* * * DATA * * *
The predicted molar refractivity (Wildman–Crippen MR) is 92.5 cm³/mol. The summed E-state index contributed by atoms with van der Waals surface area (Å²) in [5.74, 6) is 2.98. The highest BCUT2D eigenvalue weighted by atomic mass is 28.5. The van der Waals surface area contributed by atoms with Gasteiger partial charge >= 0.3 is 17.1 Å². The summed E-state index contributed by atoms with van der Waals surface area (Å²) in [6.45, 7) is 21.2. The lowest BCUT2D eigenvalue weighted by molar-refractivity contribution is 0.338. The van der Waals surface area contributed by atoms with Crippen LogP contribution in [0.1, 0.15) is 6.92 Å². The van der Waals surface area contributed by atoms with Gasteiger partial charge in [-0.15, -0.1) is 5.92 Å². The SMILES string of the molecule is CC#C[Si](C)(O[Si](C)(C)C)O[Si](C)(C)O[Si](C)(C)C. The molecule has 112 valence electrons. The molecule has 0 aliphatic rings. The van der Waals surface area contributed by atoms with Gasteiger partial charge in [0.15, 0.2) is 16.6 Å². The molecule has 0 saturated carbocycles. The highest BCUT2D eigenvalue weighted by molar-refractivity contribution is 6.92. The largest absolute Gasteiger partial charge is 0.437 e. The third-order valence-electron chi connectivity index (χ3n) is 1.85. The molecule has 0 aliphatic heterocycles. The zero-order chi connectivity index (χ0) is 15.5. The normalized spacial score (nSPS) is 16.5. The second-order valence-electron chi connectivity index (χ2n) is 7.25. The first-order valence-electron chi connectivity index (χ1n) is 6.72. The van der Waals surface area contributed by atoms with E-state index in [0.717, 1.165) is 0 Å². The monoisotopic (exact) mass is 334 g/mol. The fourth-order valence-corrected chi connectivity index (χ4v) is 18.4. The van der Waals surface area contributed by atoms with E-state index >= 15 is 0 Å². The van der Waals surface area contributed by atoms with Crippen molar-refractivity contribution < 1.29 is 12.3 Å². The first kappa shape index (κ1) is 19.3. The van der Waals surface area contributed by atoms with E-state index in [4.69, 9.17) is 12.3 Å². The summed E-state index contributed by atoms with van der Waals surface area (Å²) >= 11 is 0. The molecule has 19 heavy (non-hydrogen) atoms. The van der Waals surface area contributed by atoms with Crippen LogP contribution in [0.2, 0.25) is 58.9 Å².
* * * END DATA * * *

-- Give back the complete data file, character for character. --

The predicted molar refractivity (Wildman–Crippen MR) is 92.5 cm³/mol. The summed E-state index contributed by atoms with van der Waals surface area (Å²) in [5.74, 6) is 2.98. The highest BCUT2D eigenvalue weighted by atomic mass is 28.5. The van der Waals surface area contributed by atoms with Gasteiger partial charge >= 0.3 is 17.1 Å². The summed E-state index contributed by atoms with van der Waals surface area (Å²) in [6.45, 7) is 21.2. The lowest BCUT2D eigenvalue weighted by molar-refractivity contribution is 0.338. The van der Waals surface area contributed by atoms with Crippen LogP contribution in [0.1, 0.15) is 6.92 Å². The van der Waals surface area contributed by atoms with Gasteiger partial charge in [-0.15, -0.1) is 5.92 Å². The SMILES string of the molecule is CC#C[Si](C)(O[Si](C)(C)C)O[Si](C)(C)O[Si](C)(C)C. The molecule has 112 valence electrons. The molecule has 0 aliphatic rings. The van der Waals surface area contributed by atoms with Gasteiger partial charge in [0.15, 0.2) is 16.6 Å². The molecule has 0 saturated carbocycles. The highest BCUT2D eigenvalue weighted by molar-refractivity contribution is 6.92. The largest absolute Gasteiger partial charge is 0.437 e. The third-order valence-electron chi connectivity index (χ3n) is 1.85. The molecule has 0 aliphatic heterocycles. The zero-order chi connectivity index (χ0) is 15.5. The normalized spacial score (nSPS) is 16.5. The second-order valence-electron chi connectivity index (χ2n) is 7.25. The first-order valence-electron chi connectivity index (χ1n) is 6.72. The van der Waals surface area contributed by atoms with E-state index in [0.717, 1.165) is 0 Å². The monoisotopic (exact) mass is 334 g/mol. The fourth-order valence-corrected chi connectivity index (χ4v) is 18.4. The van der Waals surface area contributed by atoms with E-state index >= 15 is 0 Å². The van der Waals surface area contributed by atoms with Crippen molar-refractivity contribution < 1.29 is 12.3 Å². The first kappa shape index (κ1) is 19.3. The van der Waals surface area contributed by atoms with E-state index in [4.69, 9.17) is 12.3 Å². The summed E-state index contributed by atoms with van der Waals surface area (Å²) >= 11 is 0. The molecule has 19 heavy (non-hydrogen) atoms. The van der Waals surface area contributed by atoms with Crippen LogP contribution in [0.2, 0.25) is 58.9 Å².